The Romans were good at a lot of things. Building amphitheaters and aqueducts; social bathing, lounging around, inventing wine; praying to gods and goddesses and creating the kinds of myths that survived centuries.
This is an empire that gave us Caesar, Nero, and a lot of old-timey epic films based on their adventures. But forget that—let’s get to the important stuff. The stuff that really matters. How good was their food?
To investigate, I consulted one of the oldest recipe books of all time: a compilation of the greatest Roman culinary hits known as Apicius, named after a Roman foodie from the 1st century AD. I decided to spare myself (and you, of course) the task of looking for hard-to-find ingredients like flamingo, as well as the task of ingesting hard-to-eat ingredients like dormice. So instead, we’re going to bake a Roman nut tart.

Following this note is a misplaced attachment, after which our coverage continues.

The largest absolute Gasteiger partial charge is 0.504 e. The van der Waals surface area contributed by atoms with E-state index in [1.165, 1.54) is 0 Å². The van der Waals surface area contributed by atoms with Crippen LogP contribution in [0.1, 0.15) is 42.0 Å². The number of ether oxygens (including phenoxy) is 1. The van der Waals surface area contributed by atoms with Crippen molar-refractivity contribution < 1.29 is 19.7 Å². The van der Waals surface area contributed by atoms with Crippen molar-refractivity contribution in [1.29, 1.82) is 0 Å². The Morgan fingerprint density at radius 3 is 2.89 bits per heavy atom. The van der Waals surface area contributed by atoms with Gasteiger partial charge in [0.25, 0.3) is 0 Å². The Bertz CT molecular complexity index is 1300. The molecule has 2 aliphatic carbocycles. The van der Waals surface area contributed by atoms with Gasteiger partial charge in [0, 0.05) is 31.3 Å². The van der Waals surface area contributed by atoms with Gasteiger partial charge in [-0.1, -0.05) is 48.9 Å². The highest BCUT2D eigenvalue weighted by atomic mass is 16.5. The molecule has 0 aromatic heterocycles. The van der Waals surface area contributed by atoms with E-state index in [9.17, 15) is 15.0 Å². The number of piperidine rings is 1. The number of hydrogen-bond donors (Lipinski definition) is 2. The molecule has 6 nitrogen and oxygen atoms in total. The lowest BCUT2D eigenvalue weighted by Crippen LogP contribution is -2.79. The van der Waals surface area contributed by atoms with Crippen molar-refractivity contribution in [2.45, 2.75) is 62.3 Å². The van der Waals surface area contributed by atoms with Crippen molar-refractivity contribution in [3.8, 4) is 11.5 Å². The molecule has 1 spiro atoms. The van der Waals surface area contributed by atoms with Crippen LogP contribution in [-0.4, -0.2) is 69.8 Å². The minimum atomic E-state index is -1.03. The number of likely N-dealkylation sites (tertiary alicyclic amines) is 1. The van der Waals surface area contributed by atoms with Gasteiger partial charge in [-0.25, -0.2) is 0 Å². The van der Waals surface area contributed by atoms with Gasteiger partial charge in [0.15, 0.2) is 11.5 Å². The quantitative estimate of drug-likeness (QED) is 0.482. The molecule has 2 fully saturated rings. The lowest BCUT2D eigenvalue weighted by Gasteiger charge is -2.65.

Unfortunately, this nut tart is made out of sheep’s milk and fish sauce, but we only live once, so why not? Carpe Diem! READ MORE
So, a few months ago I wrote a short story about a pop star who decides to install herself in a glass box in a museum in order that she might die in public before her hotness starts to: if you're interested, you can read this grotesque flight of fancy through the Offline Magazine app for 99 centavos, or read about it in this brief interview, in which I talk about my love of Britney and distrust of relatability, and give "advice" to budding writers like "Do what you feel" and also "I have a hard time with advice."